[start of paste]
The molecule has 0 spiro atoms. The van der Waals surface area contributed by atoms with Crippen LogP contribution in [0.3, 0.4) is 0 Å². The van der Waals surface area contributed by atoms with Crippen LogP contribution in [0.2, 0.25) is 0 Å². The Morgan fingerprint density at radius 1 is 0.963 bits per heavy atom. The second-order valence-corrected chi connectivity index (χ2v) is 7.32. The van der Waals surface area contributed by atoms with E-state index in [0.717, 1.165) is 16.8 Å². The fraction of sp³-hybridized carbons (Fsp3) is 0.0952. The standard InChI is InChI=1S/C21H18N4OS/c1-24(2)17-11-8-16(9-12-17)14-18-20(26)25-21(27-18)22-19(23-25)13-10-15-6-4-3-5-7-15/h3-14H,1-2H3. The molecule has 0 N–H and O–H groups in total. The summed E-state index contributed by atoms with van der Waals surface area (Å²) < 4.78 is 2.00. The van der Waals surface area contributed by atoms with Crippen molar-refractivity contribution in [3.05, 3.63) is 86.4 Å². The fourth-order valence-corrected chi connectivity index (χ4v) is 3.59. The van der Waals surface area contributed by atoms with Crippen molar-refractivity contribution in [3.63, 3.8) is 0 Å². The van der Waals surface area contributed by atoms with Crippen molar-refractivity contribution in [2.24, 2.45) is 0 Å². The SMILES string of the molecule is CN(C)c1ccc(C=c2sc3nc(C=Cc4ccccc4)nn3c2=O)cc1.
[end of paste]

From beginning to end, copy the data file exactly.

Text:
The molecule has 0 spiro atoms. The van der Waals surface area contributed by atoms with Crippen LogP contribution in [0.3, 0.4) is 0 Å². The van der Waals surface area contributed by atoms with Crippen LogP contribution in [0.2, 0.25) is 0 Å². The Morgan fingerprint density at radius 1 is 0.963 bits per heavy atom. The second-order valence-corrected chi connectivity index (χ2v) is 7.32. The van der Waals surface area contributed by atoms with E-state index in [0.717, 1.165) is 16.8 Å². The fraction of sp³-hybridized carbons (Fsp3) is 0.0952. The standard InChI is InChI=1S/C21H18N4OS/c1-24(2)17-11-8-16(9-12-17)14-18-20(26)25-21(27-18)22-19(23-25)13-10-15-6-4-3-5-7-15/h3-14H,1-2H3. The molecule has 0 N–H and O–H groups in total. The summed E-state index contributed by atoms with van der Waals surface area (Å²) < 4.78 is 2.00. The van der Waals surface area contributed by atoms with Crippen molar-refractivity contribution in [3.05, 3.63) is 86.4 Å². The fourth-order valence-corrected chi connectivity index (χ4v) is 3.59. The van der Waals surface area contributed by atoms with Crippen molar-refractivity contribution in [3.63, 3.8) is 0 Å². The van der Waals surface area contributed by atoms with Crippen molar-refractivity contribution in [2.24, 2.45) is 0 Å². The SMILES string of the molecule is CN(C)c1ccc(C=c2sc3nc(C=Cc4ccccc4)nn3c2=O)cc1.